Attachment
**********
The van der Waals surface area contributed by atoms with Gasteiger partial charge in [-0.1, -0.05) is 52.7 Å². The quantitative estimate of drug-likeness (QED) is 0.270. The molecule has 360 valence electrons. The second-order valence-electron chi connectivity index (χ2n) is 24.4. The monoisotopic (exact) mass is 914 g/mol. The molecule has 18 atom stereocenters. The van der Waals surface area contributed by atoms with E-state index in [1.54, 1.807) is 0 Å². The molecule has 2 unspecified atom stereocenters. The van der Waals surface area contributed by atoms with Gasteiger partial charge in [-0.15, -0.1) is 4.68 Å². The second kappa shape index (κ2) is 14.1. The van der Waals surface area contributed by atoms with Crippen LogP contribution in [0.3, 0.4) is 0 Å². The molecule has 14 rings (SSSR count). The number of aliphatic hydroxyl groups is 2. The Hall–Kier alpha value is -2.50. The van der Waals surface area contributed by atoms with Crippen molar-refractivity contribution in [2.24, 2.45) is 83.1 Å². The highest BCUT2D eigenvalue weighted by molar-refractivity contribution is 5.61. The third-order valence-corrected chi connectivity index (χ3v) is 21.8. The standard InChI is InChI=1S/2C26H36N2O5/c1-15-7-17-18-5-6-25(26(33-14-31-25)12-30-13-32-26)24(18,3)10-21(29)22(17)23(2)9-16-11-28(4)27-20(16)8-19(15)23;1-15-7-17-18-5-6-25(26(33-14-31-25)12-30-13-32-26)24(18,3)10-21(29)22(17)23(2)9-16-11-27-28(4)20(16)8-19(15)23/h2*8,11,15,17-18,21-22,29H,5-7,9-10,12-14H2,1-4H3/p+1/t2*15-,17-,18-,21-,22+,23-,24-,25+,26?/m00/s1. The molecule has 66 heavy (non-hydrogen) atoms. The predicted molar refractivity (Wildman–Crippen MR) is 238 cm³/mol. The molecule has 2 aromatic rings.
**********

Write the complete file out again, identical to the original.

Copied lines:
The van der Waals surface area contributed by atoms with Gasteiger partial charge in [-0.1, -0.05) is 52.7 Å². The quantitative estimate of drug-likeness (QED) is 0.270. The molecule has 360 valence electrons. The second-order valence-electron chi connectivity index (χ2n) is 24.4. The monoisotopic (exact) mass is 914 g/mol. The molecule has 18 atom stereocenters. The van der Waals surface area contributed by atoms with E-state index in [1.54, 1.807) is 0 Å². The molecule has 2 unspecified atom stereocenters. The van der Waals surface area contributed by atoms with Gasteiger partial charge in [-0.15, -0.1) is 4.68 Å². The second kappa shape index (κ2) is 14.1. The van der Waals surface area contributed by atoms with Crippen LogP contribution in [0.3, 0.4) is 0 Å². The molecule has 14 rings (SSSR count). The number of aliphatic hydroxyl groups is 2. The Hall–Kier alpha value is -2.50. The van der Waals surface area contributed by atoms with Crippen molar-refractivity contribution in [2.24, 2.45) is 83.1 Å². The highest BCUT2D eigenvalue weighted by molar-refractivity contribution is 5.61. The third-order valence-corrected chi connectivity index (χ3v) is 21.8. The standard InChI is InChI=1S/2C26H36N2O5/c1-15-7-17-18-5-6-25(26(33-14-31-25)12-30-13-32-26)24(18,3)10-21(29)22(17)23(2)9-16-11-28(4)27-20(16)8-19(15)23;1-15-7-17-18-5-6-25(26(33-14-31-25)12-30-13-32-26)24(18,3)10-21(29)22(17)23(2)9-16-11-27-28(4)20(16)8-19(15)23/h2*8,11,15,17-18,21-22,29H,5-7,9-10,12-14H2,1-4H3/p+1/t2*15-,17-,18-,21-,22+,23-,24-,25+,26?/m00/s1. The molecule has 66 heavy (non-hydrogen) atoms. The predicted molar refractivity (Wildman–Crippen MR) is 238 cm³/mol. The molecule has 2 aromatic rings.